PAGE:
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The gentle art of giving a paper mhmss 2012


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A brief talk meant to help people giving academic papers present more effectively. Also applicable, I think, to class and business presenters.

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The gentle art of giving a paper mhmss 2012

  1. 1. The Gentle Art of Giving a PaperNOT TO BE CONFUSED WITH... David L. Hildebrand Associate Professor Philosophy Department University of Colorado Denver
  2. 2. Tools and tips for giving effective talks:✴Class presentations✴Conference talks✴Professional talks The Audience
  3. 3. Personal History My public speaking past:• Docent at Washington arts organization• Occasional presentations in graduate seminars• First conference paper: 1995 (Driscoll Hotel, Austin, TX.5th year of graduate school)
  4. 4. Later...• Academic conferences, national and international A• Department colloquia At Helsinki, Finland, 2010 At Sorbonne, Paris, 2011 Reykjavik, Iceland, 2009
  5. 5. Memorial lectures: Howell Memorial Lecture Rhode Island College 2010Public talks: “Mixed Taste” lecture at Lab at Belmar, 2
  6. 6. Hints and Tips:Lighting things Up
  7. 7. &Avoiding Disaster
  8. 8. Give a paper when youhave something to sayQ. When should one give a conference paper?A. When research and thinking are developedenough for a sustained and coherentpresentation and fruitful discussion. It usually takes more than three weeks to prepare a good impromptu speech. – Mark Twain
  9. 9. Context: the audience Who is your audience? Know the situation:• Audience background knowledge• Purpose of conference (academic, public forum, invasion force, etc.)
  10. 10. MotivatingAudience isImportant: Substance Style Timing
  11. 11. Substance of Talk A coherent work with a clear purpose Make your paper a complete work:• a beginning, middle, and end.• Don’t let little asides get in the way• Don’t edit as you deliver• Minimize use of “Quotations” Create a clear narrative & Don’t step on it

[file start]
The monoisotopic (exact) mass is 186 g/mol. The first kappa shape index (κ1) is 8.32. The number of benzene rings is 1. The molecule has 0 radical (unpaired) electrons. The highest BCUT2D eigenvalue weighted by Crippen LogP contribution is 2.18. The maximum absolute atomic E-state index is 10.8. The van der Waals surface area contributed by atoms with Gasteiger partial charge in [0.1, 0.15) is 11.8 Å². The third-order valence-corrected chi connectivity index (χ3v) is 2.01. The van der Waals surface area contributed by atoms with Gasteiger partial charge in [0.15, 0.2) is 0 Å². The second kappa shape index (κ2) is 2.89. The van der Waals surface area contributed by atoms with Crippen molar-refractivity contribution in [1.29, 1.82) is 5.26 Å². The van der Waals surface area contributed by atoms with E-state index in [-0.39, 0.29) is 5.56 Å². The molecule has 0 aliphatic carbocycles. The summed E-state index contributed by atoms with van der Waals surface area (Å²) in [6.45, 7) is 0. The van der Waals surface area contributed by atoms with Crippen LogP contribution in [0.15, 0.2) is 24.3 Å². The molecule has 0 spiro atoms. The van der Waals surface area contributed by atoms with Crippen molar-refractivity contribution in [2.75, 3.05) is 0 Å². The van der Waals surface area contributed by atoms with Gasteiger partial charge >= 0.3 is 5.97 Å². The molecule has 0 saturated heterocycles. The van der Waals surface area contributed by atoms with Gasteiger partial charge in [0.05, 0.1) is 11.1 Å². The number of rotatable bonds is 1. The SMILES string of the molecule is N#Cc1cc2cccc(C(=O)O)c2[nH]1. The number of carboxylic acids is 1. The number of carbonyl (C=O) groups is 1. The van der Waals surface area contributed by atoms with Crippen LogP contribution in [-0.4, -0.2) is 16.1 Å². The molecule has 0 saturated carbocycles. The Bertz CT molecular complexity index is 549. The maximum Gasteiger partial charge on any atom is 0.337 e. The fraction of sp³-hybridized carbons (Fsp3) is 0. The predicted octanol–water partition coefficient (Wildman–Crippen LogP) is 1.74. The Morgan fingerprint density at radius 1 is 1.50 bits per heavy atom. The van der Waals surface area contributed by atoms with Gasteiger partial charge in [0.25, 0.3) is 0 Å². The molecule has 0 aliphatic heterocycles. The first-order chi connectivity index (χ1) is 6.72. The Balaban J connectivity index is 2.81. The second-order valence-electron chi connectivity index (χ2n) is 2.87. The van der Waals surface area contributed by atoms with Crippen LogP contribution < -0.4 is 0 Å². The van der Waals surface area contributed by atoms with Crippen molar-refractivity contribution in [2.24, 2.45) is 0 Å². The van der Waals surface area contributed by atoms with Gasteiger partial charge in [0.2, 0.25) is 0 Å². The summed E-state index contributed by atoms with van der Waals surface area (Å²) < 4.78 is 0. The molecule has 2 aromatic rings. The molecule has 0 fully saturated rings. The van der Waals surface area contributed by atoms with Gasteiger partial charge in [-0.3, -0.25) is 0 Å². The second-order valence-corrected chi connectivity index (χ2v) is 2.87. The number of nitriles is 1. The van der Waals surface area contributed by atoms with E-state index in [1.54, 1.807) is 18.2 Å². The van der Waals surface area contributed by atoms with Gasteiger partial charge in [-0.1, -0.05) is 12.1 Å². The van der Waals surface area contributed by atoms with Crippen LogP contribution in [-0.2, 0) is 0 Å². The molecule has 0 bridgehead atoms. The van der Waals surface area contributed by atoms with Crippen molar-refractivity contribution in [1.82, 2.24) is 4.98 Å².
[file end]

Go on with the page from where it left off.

12. 12. Transitions Matter: Don’tleave your audience behind Ensure audience can stay with the thread• “Sheepdog Sentences” can keep the group
  13. 13. Sheepdog SentencesSheepdog sentences sum up before movingon: “So, my point has been X. Now let’s seehow Y follows/adds to X, etc.”A handout can help do these chores.
  14. 14. Style A talk must be understood AURALLY: your audience is listening not reading.• Monotone voices cause suicidal thoughts• Vary the volume and rhythm of your voice.• speak confidently but not quickly. The right word may be effective, but no word was ever as effective as a rightly timed pause — Mark Twain
  15. 15. For listeners: Less is More Listeners cannot retain large numbers of details Less is More:• Cut material ruthlessly• Build around one or two central concepts• Allow time for a conclusion
  16. 16. T it or Write it? alkIf you can TALK a paper (using justbullet points but creating a coherentnarrative): great.Know that this requires you to haveyour material down cold.
  17. 17. If you need to write/read ... KISS: = Keep It Simple Stupid!• Use direct language, shorter sentences• Insert directions to yourself—• “pause here”• “emphasize this point”• “make eye contact”
  18. 18. REPEAT KEY INSIGHTS: Forecast --Tell -- Remind• Forecast what you’re going to tell them• Tell them• Remind (summarize) what you’ve said
  19. 19. Put Roadsignsin yourdraft
  20. 20. Using signs helps youmanage your performance
  21. 21. Talking Pretty• Stand up to speak, do not sit.• Move while talking if you can.• Speak loud, speak clear.
  22. 22. Time & TimingRespect the assigned time limit.
  23. 23. Time yourself carefully when you practice.Get a good estimate for your reading speedMy self testing (which I use as a basis now):I read 142 words in a minute.That’s 1420 words in 10 minutesThat’s 2840 words in 20 minutes, etc.
  24. 24. Concluding the TalkSignal that you’re DONE:“THANK YOU FOR LISTENING”Invite and Encourage discussion“I’M REALLY INTERESTED TO HEAR YOURTHOUGHTS”
  25. 25. Couple Last HintsPractice in front of others--then reviseBe enthusiastic and enjoy thelimelightDiscussion needs to be managed
  26. 26. Handling Discussion1. Let the questioners finish speaking2. Answer questions directly and succinctly.
  27. 27. Discussion...3. Clarity is crucially important to theaudience.Re-stating each question:(a) makes sure everyone heard it(b) can change the tone or improve clarity,(c) give you a little extra time to thinkabout it
  28. 28. Discussion... 4. Always take the high road. Defend your argument without being overly defensive• Being kind is always paramount.• Lose your composure and that is all people will remember 5. Don’t read too much into the question. Answer it directly & let deeper things emerge.
  29. 29. Thanks for listening
  30. 30. Sources1) “Giving a Conference Talk,” Mike Dahlin Universityof Texas at “The Captive Audience; or Liberating Thoughtson Conference Papers,” Edward H. Friedman, ADFLBulletin, Vol. 27, No. 3, Spring 19963) “How to give an effective conference paper: Fivetips to impress your audience and get the most outof your presentation,” by Francine McKenzie